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The Air Force removes the rockets from beneath an airplane’s ejection seats before releasing it for public display.

But that’s just part of its standard demilitarization process.

Technicians also drain all the fluids, neutralize the weapon systems and recover any radioactive components from certain jet engines. It’s an extended effort, said Mike Rowland, aircraft acquisitions manager for the National Museum of the Air Force.

“The Air Force can’t send hazardous items out to a civilian museum,” he said. “It’s about a three- to four-month process under best-case conditions from the time they pull the airplane out of storage.”

And it’s an even more complicated job for an F-117 Nighthawk, now strapped to a flatbed trailer and headed cross-country to the Strategic Air Command and Aerospace Museum near Ashland.

The so-called Stealth Fighter was known for its ability to evade enemy radar, and the late-20th century technology that made it so elusive is still considered classified, Rowland said.

The aircraft’s nose, leading edges of its wings and other body parts have internal structures the Air Force wouldn’t want others to see, and its paint contains radar-absorbing compounds that need to be stripped and sand-blasted.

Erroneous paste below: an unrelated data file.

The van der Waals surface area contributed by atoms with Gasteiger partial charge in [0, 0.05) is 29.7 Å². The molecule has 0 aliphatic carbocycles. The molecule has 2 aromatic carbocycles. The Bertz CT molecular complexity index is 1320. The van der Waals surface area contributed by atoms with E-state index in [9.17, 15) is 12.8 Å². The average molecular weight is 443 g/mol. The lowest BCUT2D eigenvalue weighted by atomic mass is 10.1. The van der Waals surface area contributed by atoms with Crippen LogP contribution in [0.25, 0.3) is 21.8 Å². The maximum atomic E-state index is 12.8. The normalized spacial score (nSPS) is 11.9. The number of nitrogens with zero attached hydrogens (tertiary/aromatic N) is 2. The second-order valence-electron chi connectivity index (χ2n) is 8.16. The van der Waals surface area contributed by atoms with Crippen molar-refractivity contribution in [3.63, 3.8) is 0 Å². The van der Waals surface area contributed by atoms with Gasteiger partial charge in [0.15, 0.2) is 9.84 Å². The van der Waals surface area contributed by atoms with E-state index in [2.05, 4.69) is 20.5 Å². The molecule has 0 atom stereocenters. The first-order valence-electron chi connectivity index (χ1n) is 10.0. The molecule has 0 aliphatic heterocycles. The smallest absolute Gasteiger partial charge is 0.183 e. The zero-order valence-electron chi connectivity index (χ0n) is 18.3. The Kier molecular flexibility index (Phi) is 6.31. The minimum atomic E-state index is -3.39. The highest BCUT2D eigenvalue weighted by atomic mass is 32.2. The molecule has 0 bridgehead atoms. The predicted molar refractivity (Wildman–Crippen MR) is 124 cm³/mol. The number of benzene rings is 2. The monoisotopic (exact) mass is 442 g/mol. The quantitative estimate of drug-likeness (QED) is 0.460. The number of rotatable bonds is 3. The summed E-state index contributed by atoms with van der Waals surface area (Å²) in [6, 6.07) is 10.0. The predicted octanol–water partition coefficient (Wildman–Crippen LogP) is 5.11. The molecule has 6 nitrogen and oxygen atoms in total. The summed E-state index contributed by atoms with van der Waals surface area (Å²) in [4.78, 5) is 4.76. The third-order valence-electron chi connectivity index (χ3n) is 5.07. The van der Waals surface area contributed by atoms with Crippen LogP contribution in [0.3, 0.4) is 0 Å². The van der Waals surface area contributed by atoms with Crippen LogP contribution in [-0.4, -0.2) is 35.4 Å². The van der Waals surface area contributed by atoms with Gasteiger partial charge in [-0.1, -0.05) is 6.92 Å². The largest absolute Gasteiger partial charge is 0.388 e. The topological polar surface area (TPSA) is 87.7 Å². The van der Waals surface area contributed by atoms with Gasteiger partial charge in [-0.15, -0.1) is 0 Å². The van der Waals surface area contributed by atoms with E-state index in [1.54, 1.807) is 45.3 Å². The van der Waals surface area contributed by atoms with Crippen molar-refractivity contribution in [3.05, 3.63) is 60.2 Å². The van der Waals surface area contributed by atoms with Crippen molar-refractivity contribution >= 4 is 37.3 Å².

“The F-117 is just special in that way,” Rowland said. “Most airplanes though do not need to go through this level of demilitarization.”

That would pose a problem for the Nebraska-bound Stealth.

The Air Force’s 64 Nighthawks, built by Lockheed, saw service in the Persian Gulf War of 1991 and were later used in Iraq and Afghanistan. They were retired in 2008 and sent to storage at the Tonopah Test Range northwest of Las Vegas.

The Air Force only recently began making them available for public display through long-term loan agreements, and the SAC Museum is just the fourth private museum to receive one.

It was supposed to arrive in Ashland in March. Then the Air Force’s media blaster -- used to scour the Stealth’s paint -- broke down and delayed delivery by more than two months.

“Fortunately, the airplane was very close,” Rowland said. “And they were able to get the equipment working enough to finish it off.”

This week, three SAC Museum staffers traveled to Nevada to escort their newest display to Nebraska. The F-117 was once capable of high-altitude cruising speeds of up to 620 mph, but it will take several days to make the trip east after leaving Nevada early Thursday.

And it will take even longer for SAC’s two restoration staffers and three dozen volunteers to get it show-ready for the museum floor, said John Lefler Jr., its marketing manager.

They need to reattach the wings and -- with detailed drawings and diagrams provided by Lockheed and the Air Force -- fabricate replicas of the nose, wing edges, engine inlet grids and all of the other classified parts that were removed. Then they need to give it a paint job.

It’s an expensive process, Lefler said, though he didn’t have an estimated cost. “It’s closer to $100,000 than $10,000.”

The restoration should be complete -- and the F-117 on permanent display -- by summer 2022.

But the public won’t have to wait that long to see it.

By next week, the museum will make room for it in the restoration hangar, reattach the wings and invite guests to get a close-up look at the formerly elusive aircraft.

Reach the writer at 402-473-7254 or

On Twitter @LJSPeterSalter

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